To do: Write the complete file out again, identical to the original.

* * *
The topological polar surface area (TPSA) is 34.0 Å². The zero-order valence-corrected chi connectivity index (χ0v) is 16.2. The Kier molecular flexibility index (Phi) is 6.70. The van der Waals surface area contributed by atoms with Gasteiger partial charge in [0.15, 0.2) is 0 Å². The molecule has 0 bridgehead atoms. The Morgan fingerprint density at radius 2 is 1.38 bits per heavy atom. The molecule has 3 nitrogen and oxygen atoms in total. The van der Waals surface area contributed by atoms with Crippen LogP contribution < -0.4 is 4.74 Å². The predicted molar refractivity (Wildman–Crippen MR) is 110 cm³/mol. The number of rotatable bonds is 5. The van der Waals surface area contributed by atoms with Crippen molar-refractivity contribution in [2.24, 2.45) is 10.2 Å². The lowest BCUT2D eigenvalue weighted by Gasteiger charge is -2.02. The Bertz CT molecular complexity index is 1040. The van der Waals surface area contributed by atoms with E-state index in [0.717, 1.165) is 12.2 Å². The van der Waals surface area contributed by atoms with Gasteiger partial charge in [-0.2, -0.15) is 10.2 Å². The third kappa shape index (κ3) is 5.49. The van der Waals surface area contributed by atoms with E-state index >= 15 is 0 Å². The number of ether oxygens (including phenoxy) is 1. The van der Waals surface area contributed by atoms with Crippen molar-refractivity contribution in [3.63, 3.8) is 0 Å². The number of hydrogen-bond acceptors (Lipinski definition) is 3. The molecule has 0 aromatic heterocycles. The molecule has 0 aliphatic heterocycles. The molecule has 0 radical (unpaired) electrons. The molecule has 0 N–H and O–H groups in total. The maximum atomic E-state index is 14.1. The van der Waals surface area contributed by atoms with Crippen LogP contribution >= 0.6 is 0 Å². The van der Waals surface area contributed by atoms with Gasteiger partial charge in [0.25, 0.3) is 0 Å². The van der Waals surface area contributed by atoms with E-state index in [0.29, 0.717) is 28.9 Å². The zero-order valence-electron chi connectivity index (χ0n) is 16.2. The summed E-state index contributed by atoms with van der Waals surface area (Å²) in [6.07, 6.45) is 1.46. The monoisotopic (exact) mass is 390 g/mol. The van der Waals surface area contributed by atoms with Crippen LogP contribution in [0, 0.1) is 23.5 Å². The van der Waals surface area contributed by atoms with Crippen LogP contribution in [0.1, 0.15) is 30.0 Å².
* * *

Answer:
The topological polar surface area (TPSA) is 34.0 Å². The zero-order valence-corrected chi connectivity index (χ0v) is 16.2. The Kier molecular flexibility index (Phi) is 6.70. The van der Waals surface area contributed by atoms with Gasteiger partial charge in [0.15, 0.2) is 0 Å². The molecule has 0 bridgehead atoms. The Morgan fingerprint density at radius 2 is 1.38 bits per heavy atom. The molecule has 3 nitrogen and oxygen atoms in total. The van der Waals surface area contributed by atoms with Crippen LogP contribution < -0.4 is 4.74 Å². The predicted molar refractivity (Wildman–Crippen MR) is 110 cm³/mol. The number of rotatable bonds is 5. The van der Waals surface area contributed by atoms with Crippen molar-refractivity contribution in [2.24, 2.45) is 10.2 Å². The lowest BCUT2D eigenvalue weighted by Gasteiger charge is -2.02. The Bertz CT molecular complexity index is 1040. The van der Waals surface area contributed by atoms with E-state index in [0.717, 1.165) is 12.2 Å². The van der Waals surface area contributed by atoms with Gasteiger partial charge in [-0.2, -0.15) is 10.2 Å². The third kappa shape index (κ3) is 5.49. The van der Waals surface area contributed by atoms with E-state index >= 15 is 0 Å². The number of ether oxygens (including phenoxy) is 1. The van der Waals surface area contributed by atoms with Crippen molar-refractivity contribution in [3.63, 3.8) is 0 Å². The number of hydrogen-bond acceptors (Lipinski definition) is 3. The molecule has 0 aromatic heterocycles. The molecule has 0 aliphatic heterocycles. The molecule has 0 radical (unpaired) electrons. The molecule has 0 N–H and O–H groups in total. The maximum atomic E-state index is 14.1. The van der Waals surface area contributed by atoms with Crippen LogP contribution >= 0.6 is 0 Å². The van der Waals surface area contributed by atoms with Gasteiger partial charge in [0.25, 0.3) is 0 Å². The van der Waals surface area contributed by atoms with E-state index in [0.29, 0.717) is 28.9 Å². The zero-order valence-electron chi connectivity index (χ0n) is 16.2. The summed E-state index contributed by atoms with van der Waals surface area (Å²) in [6.07, 6.45) is 1.46. The monoisotopic (exact) mass is 390 g/mol. The van der Waals surface area contributed by atoms with Crippen LogP contribution in [0, 0.1) is 23.5 Å². The van der Waals surface area contributed by atoms with Crippen LogP contribution in [0.1, 0.15) is 30.0 Å².